This historical fiction, contemporary classic by Pearl S. Buck is published by Washington Square Press, an imprint of Atria Books, a division of Simon & Schuster and is written for adults but is sometimes studied by high school classes.
Set in early 20th-century China, this is the story of Wang Lung, a working class farmer, his arranged marriage to O-Lan, and the trials they endure as years of drought devastate their family farm. With themes of respect and care for elder members of the traditional Chinese household, the family grows exponentially as children are born and Wang Lung takes in his aging father, his uncle and the uncle's family, straining already limited finances. The situation improves dramatically, though, as Wang Lung enjoys good crops and cobbles together an expanse of land, one small parcel at a time during prosperous years.
Meanwhile, with his marriage devoid of love and his newfound financial success, Wang Lung becomes restless and wants whatever his money may buy. He frequents a teahouse for prostitutes, eventually buying a concubine who moves into his house, further complicating already strained family relationships. While Wang Lung raises sons who become successful in their own right, and daughters who are married off in lucrative transactions, this younger generation continues to make decisions just as their father has. Perhaps the most telling moment occurs right at the end of the book as Wang Lung nears death. Although his sons assure him they will not sell the land that has bound their family together and brought success, they smile knowingly over their father's head.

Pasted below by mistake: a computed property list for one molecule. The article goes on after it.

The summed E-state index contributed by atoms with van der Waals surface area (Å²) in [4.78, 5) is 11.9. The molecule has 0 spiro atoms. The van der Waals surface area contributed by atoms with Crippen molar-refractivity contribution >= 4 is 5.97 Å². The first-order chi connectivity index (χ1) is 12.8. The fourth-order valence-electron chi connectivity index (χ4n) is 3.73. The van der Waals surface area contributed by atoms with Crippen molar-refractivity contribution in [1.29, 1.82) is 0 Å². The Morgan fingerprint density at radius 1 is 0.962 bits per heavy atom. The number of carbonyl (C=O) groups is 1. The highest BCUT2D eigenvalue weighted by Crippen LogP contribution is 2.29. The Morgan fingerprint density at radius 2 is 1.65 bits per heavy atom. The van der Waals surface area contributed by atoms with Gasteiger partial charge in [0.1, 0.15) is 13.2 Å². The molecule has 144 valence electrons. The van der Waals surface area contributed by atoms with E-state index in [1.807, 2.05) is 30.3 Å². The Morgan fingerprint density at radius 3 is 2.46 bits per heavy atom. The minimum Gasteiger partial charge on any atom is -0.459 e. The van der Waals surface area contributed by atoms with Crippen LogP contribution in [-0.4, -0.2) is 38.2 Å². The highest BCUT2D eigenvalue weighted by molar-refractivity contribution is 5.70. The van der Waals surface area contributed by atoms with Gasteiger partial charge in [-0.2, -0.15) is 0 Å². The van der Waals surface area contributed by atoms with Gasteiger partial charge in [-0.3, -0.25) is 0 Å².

In a culture where age is honored, Wang Lung cares for his elderly father until death. In addition, as it is a parent's task to plan children's lives and marriages, Wang Lung negotiates with other villagers to marry off his children. Although he has remained quite distant and uninvolved in his sons' upbringing, he determines their future career paths.
Other Belief Systems
Traditional Chinese religions including Buddhism and Confucianism
Refers to a female as a b---h
Numerous references to sex outside the boundaries of marriage in a culture with sex slaves and mistresses as the norm.
Pulitzer Prize 1932
If your children have read this book or someone has read it to them, consider these discussion topics:
- A major theme in Wang Lung's story is his obsession with money and his land.
What would the Bible say about his life?
- In what ways do the decisions he makes contrast with those of a modern-day Christian?
- Would you say that Wang Lung's life was well lived?
- What is the true measure of a man's success?
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